Tuesday, November 9, 2010

The WaterShed

A few months ago, I hired David Bonn to do some load calculations and a set of addition plans for us. David was one of my class mates in the Sustainable Homes Professional course at Earth Advantage. David is a great designer who was just finishing up work on the notable Juneberry Lane development, a local land trust project that is offering 12 LEED Platinum homes starting at $115,000.

When he arrived at the house to meet me for the first time, he came armed with literature on his latest invention, the "WaterShed". He went on to explain that the WaterShed is a freestanding rainwater harvester that captures, stores, and distributes it's own rainwater without using any existing building's runoff. The design was a simple garden shed which housed an above-ground tank and had a roof large enough to completely fill that tank during each rainy season. A solar panel on the roof would keep a battery charged to run the water pump and some lighting inside the shed. Since the tank only took up half the space, the front half of the shed could be used, well, as a shed.

Annie and I talked it over, and we decided to invest in the project. David, his son Noah, and I formed WaterShed Designs, LLC. We built the prototype in our backyard. Since our garden is about 250 square feet, we built a 10x12 shed, which has a 2,600 gallon storage capacity. A basic irrigation needs analysis tells us that we need about 10 gallons of water, per square foot of garden, per growing season.

Since this is our showpiece, we tricked it out with Hardie siding and a cedar gable. I then styled it further by adding the iron downpipes to the overflow valve which will drip into the two retired whiskey barrels. I planted some succulents that my Mom had given me a few months ago in the barrels and then found a home for a cow skull from Mexico, a deer jaw from Austin, and some random rusted metal items we borrowed from an abandoned building in Marfa.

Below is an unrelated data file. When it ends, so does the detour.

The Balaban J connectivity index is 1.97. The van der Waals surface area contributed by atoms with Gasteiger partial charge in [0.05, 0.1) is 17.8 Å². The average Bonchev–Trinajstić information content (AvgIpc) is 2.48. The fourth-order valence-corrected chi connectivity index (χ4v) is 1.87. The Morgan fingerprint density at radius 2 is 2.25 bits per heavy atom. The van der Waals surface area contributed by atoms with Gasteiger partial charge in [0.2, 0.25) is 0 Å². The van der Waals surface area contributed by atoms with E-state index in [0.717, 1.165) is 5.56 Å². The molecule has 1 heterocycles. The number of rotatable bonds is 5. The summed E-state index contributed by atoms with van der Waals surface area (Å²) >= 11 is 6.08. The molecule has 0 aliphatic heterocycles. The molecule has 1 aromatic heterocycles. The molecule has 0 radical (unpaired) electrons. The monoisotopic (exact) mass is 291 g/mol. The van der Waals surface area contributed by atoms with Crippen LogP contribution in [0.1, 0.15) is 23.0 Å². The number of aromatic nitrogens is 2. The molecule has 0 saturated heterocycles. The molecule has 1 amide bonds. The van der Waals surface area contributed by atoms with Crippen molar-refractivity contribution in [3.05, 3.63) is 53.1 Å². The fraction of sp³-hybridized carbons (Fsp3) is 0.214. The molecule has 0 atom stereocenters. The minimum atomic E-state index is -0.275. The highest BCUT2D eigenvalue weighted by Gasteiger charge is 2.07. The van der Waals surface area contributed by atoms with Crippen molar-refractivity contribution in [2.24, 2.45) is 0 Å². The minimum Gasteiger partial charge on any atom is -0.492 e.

Since I'm sitting at a coffee shop waiting for my truck canopy to be installed, I'll have to leave you with the only picture I remembered to upload last night. I'll do another post soon with more details and pictures.

What you see here is the finished product; a standalone outbuilding with a 2,600 gallon storage capacity. By the beginning of the Spring growing season, the tank will be full of clean Oregon rainwater. When you turn the valve, pressurized water comes from the hose. Since the pump and lighting are solar powered, this unit would perform the same in the middle of nowhere as it does in my back yard,but more on that plan later…

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